As though the author has read my mind, he makes it clear elsewhere that comparison companies resorted to more layoffs than the ones that made it to the greatness list. Hence, the point about nurturing people has been acknowledged belatedly in the book. This is why I recommend this book to management enthusiasts: The author’s sheer ability to be ahead of the reader and anticipate the responses about what it takes to make the transition from good to great. And this, I believe, is the cause behind the transformation: the ability to stay ahead of the curve and lead the pack.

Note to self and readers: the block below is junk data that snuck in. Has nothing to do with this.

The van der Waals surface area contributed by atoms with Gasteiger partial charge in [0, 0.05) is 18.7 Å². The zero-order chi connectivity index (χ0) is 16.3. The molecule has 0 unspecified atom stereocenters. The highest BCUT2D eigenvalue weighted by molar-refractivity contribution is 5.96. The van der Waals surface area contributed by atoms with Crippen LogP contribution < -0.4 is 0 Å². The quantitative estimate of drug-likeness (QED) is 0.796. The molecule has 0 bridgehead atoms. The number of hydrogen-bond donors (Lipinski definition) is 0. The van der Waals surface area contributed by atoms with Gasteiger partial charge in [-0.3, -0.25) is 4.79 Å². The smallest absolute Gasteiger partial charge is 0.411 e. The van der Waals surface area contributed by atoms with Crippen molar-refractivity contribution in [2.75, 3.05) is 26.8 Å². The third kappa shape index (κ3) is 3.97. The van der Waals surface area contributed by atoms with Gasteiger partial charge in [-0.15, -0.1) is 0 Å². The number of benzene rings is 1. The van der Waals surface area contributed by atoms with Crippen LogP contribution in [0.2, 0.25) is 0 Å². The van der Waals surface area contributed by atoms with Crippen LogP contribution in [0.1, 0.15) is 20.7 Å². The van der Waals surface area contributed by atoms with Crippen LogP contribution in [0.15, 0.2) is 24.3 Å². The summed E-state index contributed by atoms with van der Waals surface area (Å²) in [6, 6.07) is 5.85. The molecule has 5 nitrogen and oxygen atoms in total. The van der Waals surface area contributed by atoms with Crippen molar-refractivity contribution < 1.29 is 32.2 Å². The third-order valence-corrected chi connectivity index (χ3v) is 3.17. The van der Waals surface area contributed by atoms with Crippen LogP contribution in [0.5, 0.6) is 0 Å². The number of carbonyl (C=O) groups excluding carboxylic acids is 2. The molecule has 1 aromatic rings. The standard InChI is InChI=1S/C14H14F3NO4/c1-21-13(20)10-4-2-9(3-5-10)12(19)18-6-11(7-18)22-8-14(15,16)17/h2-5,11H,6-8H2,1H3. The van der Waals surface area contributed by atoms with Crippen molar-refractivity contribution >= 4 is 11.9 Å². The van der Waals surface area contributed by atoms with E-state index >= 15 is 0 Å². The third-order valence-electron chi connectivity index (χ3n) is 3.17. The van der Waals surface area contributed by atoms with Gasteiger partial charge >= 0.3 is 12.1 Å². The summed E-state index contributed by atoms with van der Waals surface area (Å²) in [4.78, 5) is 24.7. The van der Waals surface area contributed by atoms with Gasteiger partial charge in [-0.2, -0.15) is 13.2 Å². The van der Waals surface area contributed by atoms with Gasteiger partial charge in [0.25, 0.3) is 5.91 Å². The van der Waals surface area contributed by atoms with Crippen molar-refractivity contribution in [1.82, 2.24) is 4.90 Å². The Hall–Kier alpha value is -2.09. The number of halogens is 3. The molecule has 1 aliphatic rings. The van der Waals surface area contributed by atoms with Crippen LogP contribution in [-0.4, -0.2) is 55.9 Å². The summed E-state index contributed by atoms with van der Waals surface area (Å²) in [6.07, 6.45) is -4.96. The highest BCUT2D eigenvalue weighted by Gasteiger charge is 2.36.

In conclusion, the book is a good read, though, like all books on management and leadership, there is a bit of hyperbole about some aspects. If one ignores the hype and concentrates on the book’s meat, i.e., the portions where the author describes the factors and causes of the transformations, then there is a lot to learn from what he is saying. The book is well researched, and data is used to back up the claims of the author.